The analysis shows that, although most headlines and articles did not support the positions of the industry, the coverage
did include pharma's point of view: 77.7 percent of the articles mentioned both sides of the disputed issue.
Implications for Pharma
The findings of this study have several important implications for the pharma industry and for PhRMA.
Medicare drug benefit The industry is facing many of the same challenges that it has faced for years. But with the new Medicare drug benefit, pharma
needs to focus on how coverage will affect the decisions of payers and those that influence payers as the 109th Congress debates
how the bill will be finalized, administered, and funded. After all, there is a strong underlying impetus in Congress to look
to the pharma industry as a way to make the plan more affordable by reducing drug prices.
Responsibility for data reporting In this area, the industry may want to consider taking a more proactive position by reporting the findings of all studies,
ideally in the NIH Registry, but at a minimum, in a registry enabling easy access to providers and patients. This will not
only avoid a potential confrontation with FDA, but also will keep FDA's focus on the approval of new drugs. If the industry
does not provide full disclosure of data, it invites greater FDA scrutiny and/or increases the risk of regulatory action.
Prioritize the issues Only three of the nine issues PhRMA identified were commonly reported on: drug pricing, data disclosure, and reimportation
of drugs from Canada or other countries. However, the remaining issues on PhRMA's list received relatively little or no attention.
Similarly, the audit revealed that the media is reporting on issues that are not on PhRMA's radar screen, such as drug counterfeiting,
a ban on drug industry payments to NIH scientists, experimental trials preceding full-scale clinical studies, efforts by PBMs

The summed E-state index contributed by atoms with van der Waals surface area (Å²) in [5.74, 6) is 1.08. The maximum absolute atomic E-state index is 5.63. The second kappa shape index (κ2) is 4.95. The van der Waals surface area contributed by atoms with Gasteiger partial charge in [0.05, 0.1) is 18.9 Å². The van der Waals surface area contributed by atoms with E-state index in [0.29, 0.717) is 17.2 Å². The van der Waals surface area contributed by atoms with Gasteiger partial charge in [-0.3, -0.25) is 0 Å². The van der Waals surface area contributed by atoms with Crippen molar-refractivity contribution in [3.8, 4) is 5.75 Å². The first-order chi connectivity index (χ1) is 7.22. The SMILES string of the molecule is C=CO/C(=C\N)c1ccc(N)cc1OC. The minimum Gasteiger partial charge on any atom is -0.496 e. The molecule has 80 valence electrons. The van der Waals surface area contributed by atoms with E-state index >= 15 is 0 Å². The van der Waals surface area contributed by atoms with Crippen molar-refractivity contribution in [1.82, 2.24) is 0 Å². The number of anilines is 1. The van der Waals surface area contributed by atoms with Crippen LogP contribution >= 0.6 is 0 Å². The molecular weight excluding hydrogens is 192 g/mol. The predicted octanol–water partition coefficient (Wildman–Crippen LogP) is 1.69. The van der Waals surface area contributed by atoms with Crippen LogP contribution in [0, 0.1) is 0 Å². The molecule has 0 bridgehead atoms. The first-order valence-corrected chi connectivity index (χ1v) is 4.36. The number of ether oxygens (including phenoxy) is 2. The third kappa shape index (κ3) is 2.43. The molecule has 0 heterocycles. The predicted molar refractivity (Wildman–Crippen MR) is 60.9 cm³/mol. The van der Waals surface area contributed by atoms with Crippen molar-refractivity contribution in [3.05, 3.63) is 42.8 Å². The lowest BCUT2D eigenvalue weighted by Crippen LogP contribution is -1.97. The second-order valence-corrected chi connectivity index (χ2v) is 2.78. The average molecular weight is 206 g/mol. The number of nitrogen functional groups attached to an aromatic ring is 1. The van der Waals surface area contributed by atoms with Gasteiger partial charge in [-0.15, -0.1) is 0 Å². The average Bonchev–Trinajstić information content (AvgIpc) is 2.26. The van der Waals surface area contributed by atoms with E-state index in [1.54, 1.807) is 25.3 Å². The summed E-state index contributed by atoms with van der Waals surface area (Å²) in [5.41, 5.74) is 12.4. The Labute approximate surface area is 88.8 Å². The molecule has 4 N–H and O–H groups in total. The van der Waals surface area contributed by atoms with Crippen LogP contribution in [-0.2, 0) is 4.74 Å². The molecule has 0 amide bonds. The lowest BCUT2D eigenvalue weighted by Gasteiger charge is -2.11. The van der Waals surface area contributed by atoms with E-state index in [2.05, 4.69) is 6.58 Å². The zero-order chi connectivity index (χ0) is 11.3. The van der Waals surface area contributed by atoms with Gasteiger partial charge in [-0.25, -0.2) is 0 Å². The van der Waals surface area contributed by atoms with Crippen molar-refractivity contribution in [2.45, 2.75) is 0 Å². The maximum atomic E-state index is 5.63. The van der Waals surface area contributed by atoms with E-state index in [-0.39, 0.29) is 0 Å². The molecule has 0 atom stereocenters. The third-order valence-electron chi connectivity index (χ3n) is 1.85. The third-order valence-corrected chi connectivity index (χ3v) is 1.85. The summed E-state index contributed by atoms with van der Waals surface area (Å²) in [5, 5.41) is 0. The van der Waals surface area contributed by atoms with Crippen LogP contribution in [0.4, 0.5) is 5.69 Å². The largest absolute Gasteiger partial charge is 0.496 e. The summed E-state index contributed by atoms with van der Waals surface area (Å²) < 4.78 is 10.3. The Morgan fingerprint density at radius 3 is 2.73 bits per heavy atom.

and other payers to restrict drugs on the Medicare formulary, and efforts to speed healthcare in developing countries.
Better communications This analysis suggests that industry must place greater emphasis on the issues highlighted by the media and re-evaluate the
issues PhRMA prioritizes. This focus can bring public attention to the issues that depict the positive things the industry
does to improve overall healthcare.
Pharma's tainted image is a result of many complex issues, but may also be a result of the industry's ineffectiveness at communicating
its messages, or failure to make those messages compelling to the public. In short, the industry must work more proactively
with the media, especially through PhRMA. This will help patients better understand the unique issues the industry faces and
reaffirm its contributions to US healthcare delivery.
Stephen J. Porth, PhD is associate dean and
professor of management, and George P. Sillup, PhD is assistant professor of management, both at Saint Joseph's University in Philadelphia. They can be reached at firstname.lastname@example.org
' respectively. The authors wish to thank Theresa Garvey and Cynthia Slater for their contributions to our research.